Discover Your Inner Highlander At These 3 Scottish Castles
A lot of people's favorite TV viewing these days involves tartans and time travel against a backdrop of essential Scottish scenery: misty lochs, craggy mountains, and castles that are among the most iconic and recognized in the world.
Fiction meets historic fact at Scotland's castles. An estimated 3000 castles were once part of the landscape of Scotland. That's nearly one castle every 100 square miles.
Many ancient castles still remain to remind us of Scotland's turbulent history of powerful men in kilts wielding broadswords, and women who were just as tough. You can tap into your own inner highlander at these must-see Scottish castles.
Imposing and massive, Edinburgh Castle looms from its perch on an outcropping of volcanic rock 260 feet (80 m) above the Scottish capital. Scotland's most urban castle dominates the city skyline spectacularly. As the Eiffel Tower is the symbol of Paris, Edinburgh Castle is the symbol of the Scottish capital. It's the most-visited attraction in Scotland.
Castle Rock, with such obvious defensive advantages of the sheer cliffs on three sides, has been occupied since the Iron Age. A royal castle has stood there since the 1100's. Edinburgh castle is magnificent, seeming to grow out of the volcanic rock. But it's no fairy tale. Researchers have identified 26 attacks on the fortress in its history, making it one of the most besieged places in the world.
Edinburgh Castle retains its military and regal connections, housing the Scottish National War Memorial and National War Museum, as well as the Scottish regalia, known as the Honours of Scotland: royal crown, sword and scepter.
The only approach to Edinburgh Castle is from the sloping side. It's a scenic walk up the Royal Mile through Edinburgh's Old Town to the castle. Don't miss the daily (except Sunday) firing of the 'One O'Clock Gun'.
Three special times of the year to visit Edinburgh Castle include: The Edinburgh Military Tattoo in August, a spell-binding and evocative series of performances of fife and drum and Scottish regiments in traditional regalia; and the fireworks marking the end of the summer Edinburgh Festival as well as Hogmanay, the Scottish New Year.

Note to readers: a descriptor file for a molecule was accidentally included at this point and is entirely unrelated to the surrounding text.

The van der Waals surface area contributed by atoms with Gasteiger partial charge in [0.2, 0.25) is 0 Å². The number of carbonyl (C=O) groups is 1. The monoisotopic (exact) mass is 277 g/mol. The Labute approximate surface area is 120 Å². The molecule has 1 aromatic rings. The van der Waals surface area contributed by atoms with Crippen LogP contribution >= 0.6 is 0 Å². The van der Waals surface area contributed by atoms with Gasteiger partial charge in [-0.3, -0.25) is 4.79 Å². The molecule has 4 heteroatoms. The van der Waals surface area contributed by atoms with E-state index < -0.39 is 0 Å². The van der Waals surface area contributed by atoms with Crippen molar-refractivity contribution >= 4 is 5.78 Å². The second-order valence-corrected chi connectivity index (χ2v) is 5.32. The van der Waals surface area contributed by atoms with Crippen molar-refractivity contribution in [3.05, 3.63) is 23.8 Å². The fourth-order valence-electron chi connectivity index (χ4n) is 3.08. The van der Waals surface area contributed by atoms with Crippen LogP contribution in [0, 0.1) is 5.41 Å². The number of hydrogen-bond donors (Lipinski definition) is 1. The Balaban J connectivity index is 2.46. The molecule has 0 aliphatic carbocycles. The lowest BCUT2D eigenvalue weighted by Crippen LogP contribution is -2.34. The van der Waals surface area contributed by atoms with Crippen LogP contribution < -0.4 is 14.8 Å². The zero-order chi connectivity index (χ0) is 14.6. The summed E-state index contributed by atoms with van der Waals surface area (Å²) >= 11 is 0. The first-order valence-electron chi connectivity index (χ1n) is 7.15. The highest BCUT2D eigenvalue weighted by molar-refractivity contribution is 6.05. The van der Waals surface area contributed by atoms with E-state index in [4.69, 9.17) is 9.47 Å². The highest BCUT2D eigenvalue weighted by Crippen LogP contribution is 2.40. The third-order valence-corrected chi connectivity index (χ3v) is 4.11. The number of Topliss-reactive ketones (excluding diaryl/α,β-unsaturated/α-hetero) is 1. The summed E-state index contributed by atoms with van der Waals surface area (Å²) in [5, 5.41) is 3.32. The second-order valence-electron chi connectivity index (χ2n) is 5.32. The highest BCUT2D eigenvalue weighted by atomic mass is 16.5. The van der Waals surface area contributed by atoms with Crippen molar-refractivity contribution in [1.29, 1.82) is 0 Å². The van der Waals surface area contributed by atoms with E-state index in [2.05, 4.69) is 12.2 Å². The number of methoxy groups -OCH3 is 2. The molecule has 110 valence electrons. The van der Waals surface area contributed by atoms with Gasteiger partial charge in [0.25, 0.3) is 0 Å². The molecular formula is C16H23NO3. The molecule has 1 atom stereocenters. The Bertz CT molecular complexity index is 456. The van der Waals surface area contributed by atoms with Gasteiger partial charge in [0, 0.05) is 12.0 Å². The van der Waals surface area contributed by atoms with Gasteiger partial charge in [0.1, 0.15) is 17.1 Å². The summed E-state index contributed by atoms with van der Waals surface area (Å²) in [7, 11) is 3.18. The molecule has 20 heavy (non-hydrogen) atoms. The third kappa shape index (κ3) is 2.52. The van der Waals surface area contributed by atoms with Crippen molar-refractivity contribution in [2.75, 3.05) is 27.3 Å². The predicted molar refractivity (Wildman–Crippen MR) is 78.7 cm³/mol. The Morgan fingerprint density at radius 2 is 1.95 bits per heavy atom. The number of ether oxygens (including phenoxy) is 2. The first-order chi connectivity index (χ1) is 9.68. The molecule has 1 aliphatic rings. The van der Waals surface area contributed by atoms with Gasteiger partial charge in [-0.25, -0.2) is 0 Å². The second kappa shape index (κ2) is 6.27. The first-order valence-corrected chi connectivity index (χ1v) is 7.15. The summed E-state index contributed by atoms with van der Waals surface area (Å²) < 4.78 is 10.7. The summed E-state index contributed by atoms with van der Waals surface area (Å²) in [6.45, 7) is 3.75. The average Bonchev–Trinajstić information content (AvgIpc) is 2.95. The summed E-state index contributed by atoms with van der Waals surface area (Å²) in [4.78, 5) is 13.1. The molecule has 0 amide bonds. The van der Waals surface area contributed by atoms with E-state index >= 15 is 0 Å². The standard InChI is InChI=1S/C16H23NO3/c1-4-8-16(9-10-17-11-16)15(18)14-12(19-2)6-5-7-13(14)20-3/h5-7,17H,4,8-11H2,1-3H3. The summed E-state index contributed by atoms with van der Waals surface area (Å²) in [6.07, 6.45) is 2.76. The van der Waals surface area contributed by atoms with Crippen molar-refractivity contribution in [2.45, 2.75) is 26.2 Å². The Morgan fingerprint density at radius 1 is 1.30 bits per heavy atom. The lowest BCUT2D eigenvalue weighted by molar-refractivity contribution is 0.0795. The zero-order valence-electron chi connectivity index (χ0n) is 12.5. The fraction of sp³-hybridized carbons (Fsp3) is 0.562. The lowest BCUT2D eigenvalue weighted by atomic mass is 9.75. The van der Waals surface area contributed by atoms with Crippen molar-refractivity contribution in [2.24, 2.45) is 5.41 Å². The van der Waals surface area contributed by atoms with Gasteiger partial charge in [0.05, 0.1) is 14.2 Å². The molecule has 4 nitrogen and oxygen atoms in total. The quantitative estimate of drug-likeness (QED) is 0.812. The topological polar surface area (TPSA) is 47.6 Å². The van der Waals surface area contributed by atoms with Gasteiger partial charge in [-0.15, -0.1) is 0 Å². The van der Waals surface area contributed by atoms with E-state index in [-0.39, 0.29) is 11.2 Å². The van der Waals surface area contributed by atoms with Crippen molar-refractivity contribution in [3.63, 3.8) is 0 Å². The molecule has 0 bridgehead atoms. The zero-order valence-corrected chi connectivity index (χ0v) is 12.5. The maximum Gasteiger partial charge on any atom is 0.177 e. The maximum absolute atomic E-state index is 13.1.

Eilean Donan Castle
This is one of the most photographed and filmed castles in the world. (And one of the most popular backdrops to wedding photos in the U.K.)
Where Edinburgh Castle's defenses came from the cliffs surrounding it, Eilean Donan's protection was water. Eilean Donan means 'the island of Donnán'. (Top Photo Credit). It's a small tidal island at the point where three great sea lochs meet in the western Highlands of Scotland.
And while romantic-looking now, there's evidence the island was fortified from the Iron Age. The current castle was restored from ruins in the early 1900's, when a footbridge connected the island to the mainland. Until then, it was only water accessible, and a clan stronghold that was repeatedly attacked.
Don't miss among the rare artifacts on display a sword said to have been wielded at the fateful battle of Culloden.
A Gaelic inscription above the door reads: 'As long as there is a MacRae inside, there will never be a Fraser outside', referring to a bond of kinship between the two clans, similar to one which adorned the Fraser clan's Beaufort Castle. The MacRae clan are still Constables of Eilean Donan Castle today.
Eilean Donan Castle is even more spectacular in real life than in the many photos and films that feature it, where the magnificent Highland landscape almost dwarfs the castle. When you are there in person, it is much larger and imposing than it seems in pictures. Standing on the footbridge with winds from the lochs swirling around you, is the moment you'll say to yourself, 'I've arrived in the Highlands'.
Even more wild and dramatic is Dunnottar Castle on top of an immense rocky cliff over the north east coast of Scotland. The ruins of the castle are surrounded by steep cliffs that drop 160 feet (50m) into the North Sea below. Only a narrow strip of land with a steep path joins the headland to the mainland.
Given the castle's strategic location and impregnable position, it's no wonder the site has been fortified for over 2000 years. 'Dun' is the word for 'fort' in the early Pict's language. This haunting location was the home of the Keiths and Earls Marischal, once one of the most powerful families in Scotland. When Oliver Cromwell's army invaded Scotland in the 1600's, the Earl Marischal, as Marischal of Scotland, was responsible for the Honours of Scotland (the Crown Jewels), and had them hidden from Cromwell at Dunnottar Castle. (Brought there by a woman named Katherine Drummond hidden in bags of wool.)
Less than a century later, another Earl lost his titles participating in the Jacobite rebellion, and the castle declined until its restoration 300 years later.
Romantic, dramatic, and evocative, Scotland's castles aren't just instagrammers' dreams. A visit to a Scottish castle is your own version of time travel and a way to connect to the essence of this fabled culture.
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